In the situation you describe, you have a system that wants to osculate at one frequency, but is driven at another. Using just some mathematical rearrangement, you can instead state that it is being driven at the oscillating frequency but that the driving frequency is changing phase over time. That change in phase corresponds to the difference in the two frequencies (the beat frequency). Doing that is just math.
So if you do this, you can see that you're going to have periods where you have a lot of pushes that are constructively interfering with the osculations, putting more energy into the system with every push. Later, when the phases are more out of phase (such as 90 to 270 degrees out of phase), you'll find they are destructively interfering).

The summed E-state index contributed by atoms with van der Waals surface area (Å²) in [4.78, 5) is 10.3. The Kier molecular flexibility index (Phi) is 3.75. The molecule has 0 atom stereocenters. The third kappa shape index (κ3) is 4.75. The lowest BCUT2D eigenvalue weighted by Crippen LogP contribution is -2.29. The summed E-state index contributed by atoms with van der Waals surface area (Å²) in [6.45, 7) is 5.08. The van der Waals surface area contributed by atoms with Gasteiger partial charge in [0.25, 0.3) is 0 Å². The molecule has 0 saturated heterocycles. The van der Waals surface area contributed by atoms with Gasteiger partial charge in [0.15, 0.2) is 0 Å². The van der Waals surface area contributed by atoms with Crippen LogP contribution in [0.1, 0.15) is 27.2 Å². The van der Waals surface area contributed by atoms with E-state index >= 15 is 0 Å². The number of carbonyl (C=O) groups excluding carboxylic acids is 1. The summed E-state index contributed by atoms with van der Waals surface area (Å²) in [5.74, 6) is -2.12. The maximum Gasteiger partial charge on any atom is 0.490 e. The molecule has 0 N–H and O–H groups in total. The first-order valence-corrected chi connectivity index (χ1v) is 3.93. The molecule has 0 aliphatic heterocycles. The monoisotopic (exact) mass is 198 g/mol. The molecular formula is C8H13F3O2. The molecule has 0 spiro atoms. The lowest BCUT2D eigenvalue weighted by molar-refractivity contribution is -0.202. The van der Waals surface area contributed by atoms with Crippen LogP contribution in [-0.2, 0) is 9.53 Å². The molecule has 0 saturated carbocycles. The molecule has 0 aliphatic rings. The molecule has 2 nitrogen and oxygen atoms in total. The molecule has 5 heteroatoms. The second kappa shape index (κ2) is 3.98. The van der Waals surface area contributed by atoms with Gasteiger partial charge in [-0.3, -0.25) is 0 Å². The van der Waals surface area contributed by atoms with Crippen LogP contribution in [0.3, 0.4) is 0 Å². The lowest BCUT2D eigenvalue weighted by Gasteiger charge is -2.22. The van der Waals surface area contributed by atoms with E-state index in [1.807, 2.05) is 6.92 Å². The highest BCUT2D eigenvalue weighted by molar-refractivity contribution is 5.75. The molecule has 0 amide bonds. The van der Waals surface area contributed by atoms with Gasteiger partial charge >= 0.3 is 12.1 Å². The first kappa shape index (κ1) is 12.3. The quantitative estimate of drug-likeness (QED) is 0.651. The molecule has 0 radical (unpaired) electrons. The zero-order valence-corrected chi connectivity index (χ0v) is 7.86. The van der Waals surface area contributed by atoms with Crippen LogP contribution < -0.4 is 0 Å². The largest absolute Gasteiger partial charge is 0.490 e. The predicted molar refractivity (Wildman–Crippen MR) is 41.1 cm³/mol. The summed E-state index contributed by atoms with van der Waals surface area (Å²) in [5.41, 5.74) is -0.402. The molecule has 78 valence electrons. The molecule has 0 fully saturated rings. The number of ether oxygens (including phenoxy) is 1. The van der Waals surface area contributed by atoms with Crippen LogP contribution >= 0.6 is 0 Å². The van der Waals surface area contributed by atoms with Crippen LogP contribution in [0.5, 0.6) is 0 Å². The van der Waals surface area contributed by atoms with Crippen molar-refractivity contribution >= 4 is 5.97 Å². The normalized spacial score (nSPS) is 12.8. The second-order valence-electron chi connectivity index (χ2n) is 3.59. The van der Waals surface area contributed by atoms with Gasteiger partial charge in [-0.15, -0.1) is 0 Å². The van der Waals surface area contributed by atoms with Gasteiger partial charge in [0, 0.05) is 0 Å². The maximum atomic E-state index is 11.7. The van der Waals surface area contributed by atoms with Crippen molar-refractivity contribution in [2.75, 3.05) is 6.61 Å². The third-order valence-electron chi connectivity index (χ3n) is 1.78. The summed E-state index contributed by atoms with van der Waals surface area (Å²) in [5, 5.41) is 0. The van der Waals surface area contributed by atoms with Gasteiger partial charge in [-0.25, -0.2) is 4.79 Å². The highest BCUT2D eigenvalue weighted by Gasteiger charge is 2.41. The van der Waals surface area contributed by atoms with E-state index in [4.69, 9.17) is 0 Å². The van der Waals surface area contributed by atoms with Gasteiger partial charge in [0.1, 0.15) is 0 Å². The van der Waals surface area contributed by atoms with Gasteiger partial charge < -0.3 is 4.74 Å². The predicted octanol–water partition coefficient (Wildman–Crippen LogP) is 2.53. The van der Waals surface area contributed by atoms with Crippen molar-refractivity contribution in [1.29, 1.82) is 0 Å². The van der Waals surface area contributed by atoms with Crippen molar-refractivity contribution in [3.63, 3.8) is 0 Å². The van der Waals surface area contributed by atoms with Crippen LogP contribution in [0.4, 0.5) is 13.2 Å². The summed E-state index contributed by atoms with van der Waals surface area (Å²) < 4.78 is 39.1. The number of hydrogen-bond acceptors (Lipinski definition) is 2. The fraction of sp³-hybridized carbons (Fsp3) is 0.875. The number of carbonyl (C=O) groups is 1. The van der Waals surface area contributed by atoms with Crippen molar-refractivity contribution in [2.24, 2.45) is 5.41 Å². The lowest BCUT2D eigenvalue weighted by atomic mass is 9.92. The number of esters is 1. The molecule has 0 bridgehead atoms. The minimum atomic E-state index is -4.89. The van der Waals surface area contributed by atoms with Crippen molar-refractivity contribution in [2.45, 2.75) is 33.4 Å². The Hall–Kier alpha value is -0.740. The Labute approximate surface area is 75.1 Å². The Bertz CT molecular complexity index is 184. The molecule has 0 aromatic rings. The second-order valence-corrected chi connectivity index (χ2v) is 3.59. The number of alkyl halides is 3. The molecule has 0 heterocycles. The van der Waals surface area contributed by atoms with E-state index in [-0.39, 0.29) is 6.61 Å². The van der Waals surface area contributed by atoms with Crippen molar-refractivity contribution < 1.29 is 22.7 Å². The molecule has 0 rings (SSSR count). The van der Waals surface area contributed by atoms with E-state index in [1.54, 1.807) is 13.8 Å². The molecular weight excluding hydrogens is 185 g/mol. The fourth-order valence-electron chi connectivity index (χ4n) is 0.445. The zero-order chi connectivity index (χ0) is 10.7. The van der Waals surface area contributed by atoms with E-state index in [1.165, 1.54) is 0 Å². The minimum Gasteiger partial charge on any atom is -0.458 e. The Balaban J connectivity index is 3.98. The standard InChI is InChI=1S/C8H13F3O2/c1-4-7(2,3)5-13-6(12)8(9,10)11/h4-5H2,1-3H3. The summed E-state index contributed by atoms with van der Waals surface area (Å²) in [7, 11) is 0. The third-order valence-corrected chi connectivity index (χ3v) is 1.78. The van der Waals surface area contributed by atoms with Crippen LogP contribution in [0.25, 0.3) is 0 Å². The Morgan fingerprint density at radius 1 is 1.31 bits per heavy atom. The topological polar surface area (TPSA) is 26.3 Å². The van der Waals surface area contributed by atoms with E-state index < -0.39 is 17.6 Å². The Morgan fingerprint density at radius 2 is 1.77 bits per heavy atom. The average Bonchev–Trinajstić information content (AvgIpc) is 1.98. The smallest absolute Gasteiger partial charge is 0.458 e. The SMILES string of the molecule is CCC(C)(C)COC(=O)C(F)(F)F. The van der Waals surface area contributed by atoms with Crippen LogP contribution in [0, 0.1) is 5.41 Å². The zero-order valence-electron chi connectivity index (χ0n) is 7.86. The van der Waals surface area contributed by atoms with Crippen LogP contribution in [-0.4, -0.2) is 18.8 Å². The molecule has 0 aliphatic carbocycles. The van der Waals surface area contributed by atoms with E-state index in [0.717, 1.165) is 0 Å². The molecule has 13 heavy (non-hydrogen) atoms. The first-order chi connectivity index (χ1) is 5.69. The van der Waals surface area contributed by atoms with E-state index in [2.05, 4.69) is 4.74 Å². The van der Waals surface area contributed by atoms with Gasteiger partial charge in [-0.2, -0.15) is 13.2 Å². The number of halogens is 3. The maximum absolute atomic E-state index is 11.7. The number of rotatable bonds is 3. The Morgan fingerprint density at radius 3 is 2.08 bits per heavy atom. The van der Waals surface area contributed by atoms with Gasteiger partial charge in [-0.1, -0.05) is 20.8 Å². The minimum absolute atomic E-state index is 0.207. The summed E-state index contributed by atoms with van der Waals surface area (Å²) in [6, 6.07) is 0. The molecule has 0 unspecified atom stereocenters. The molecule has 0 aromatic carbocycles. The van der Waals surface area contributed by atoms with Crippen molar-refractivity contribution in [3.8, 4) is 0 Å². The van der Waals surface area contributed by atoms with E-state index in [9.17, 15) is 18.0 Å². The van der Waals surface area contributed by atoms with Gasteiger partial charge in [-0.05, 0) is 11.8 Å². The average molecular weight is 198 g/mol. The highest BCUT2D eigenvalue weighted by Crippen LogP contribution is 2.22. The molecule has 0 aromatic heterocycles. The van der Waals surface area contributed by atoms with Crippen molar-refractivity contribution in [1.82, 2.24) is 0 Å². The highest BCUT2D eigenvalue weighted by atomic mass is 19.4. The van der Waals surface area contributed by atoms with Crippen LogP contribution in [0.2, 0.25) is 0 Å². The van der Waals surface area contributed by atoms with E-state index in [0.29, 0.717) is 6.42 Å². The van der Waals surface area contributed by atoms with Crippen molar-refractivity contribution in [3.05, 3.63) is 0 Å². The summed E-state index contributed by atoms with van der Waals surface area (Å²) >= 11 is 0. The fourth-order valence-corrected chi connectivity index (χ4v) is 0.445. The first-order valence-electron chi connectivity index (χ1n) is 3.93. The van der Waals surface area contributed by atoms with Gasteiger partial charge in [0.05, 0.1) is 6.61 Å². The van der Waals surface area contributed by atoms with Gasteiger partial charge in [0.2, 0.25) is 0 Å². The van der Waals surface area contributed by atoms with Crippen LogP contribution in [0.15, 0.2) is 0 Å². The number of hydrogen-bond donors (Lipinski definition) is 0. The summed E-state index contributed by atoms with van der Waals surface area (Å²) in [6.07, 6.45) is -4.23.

It should be easy to see that, if you push close to the resonant frequency, you're going to get to have more constructive pushes in a row before you start to do destructive pushes. This means the constructive pushes get to add up longer before you start destroying them, and you get a higher maximum amplitude. If you're pushing at a frequency that's quit far from the resonant frequency, you only may get 1 or 2 constructive pushes before the destructive phase starts, and you can't put much energy into the system that way.